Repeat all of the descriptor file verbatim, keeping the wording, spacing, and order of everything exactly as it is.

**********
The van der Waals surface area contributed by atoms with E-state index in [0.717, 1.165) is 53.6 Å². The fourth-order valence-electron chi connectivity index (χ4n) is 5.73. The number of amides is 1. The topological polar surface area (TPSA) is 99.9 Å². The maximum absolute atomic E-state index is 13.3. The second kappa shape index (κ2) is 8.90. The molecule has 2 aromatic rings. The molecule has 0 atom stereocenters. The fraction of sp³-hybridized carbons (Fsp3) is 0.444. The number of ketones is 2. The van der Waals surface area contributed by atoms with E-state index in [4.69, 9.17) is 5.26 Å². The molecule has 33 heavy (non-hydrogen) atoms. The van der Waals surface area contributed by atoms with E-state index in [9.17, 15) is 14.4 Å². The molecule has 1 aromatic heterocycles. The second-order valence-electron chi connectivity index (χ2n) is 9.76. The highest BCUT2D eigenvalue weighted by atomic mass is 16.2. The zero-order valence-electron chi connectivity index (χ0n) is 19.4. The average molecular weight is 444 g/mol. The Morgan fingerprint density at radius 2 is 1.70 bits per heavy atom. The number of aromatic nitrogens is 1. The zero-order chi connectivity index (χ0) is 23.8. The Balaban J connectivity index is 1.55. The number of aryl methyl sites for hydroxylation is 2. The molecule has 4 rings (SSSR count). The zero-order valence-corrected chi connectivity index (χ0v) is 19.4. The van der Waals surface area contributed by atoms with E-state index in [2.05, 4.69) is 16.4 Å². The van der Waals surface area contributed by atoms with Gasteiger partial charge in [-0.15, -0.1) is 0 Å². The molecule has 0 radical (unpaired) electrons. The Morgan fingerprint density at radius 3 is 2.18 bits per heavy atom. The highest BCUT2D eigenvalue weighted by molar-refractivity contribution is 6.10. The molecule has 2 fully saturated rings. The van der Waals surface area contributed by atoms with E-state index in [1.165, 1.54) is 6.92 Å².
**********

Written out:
The van der Waals surface area contributed by atoms with E-state index in [0.717, 1.165) is 53.6 Å². The fourth-order valence-electron chi connectivity index (χ4n) is 5.73. The number of amides is 1. The topological polar surface area (TPSA) is 99.9 Å². The maximum absolute atomic E-state index is 13.3. The second kappa shape index (κ2) is 8.90. The molecule has 2 aromatic rings. The molecule has 0 atom stereocenters. The fraction of sp³-hybridized carbons (Fsp3) is 0.444. The number of ketones is 2. The van der Waals surface area contributed by atoms with E-state index in [4.69, 9.17) is 5.26 Å². The molecule has 33 heavy (non-hydrogen) atoms. The van der Waals surface area contributed by atoms with E-state index in [9.17, 15) is 14.4 Å². The molecule has 1 aromatic heterocycles. The second-order valence-electron chi connectivity index (χ2n) is 9.76. The highest BCUT2D eigenvalue weighted by atomic mass is 16.2. The zero-order valence-electron chi connectivity index (χ0n) is 19.4. The average molecular weight is 444 g/mol. The Morgan fingerprint density at radius 2 is 1.70 bits per heavy atom. The number of aromatic nitrogens is 1. The zero-order chi connectivity index (χ0) is 23.8. The Balaban J connectivity index is 1.55. The number of aryl methyl sites for hydroxylation is 2. The molecule has 4 rings (SSSR count). The zero-order valence-corrected chi connectivity index (χ0v) is 19.4. The van der Waals surface area contributed by atoms with E-state index in [2.05, 4.69) is 16.4 Å². The van der Waals surface area contributed by atoms with Gasteiger partial charge in [-0.15, -0.1) is 0 Å². The molecule has 0 radical (unpaired) electrons. The Morgan fingerprint density at radius 3 is 2.18 bits per heavy atom. The highest BCUT2D eigenvalue weighted by molar-refractivity contribution is 6.10. The molecule has 2 fully saturated rings. The van der Waals surface area contributed by atoms with E-state index in [1.165, 1.54) is 6.92 Å².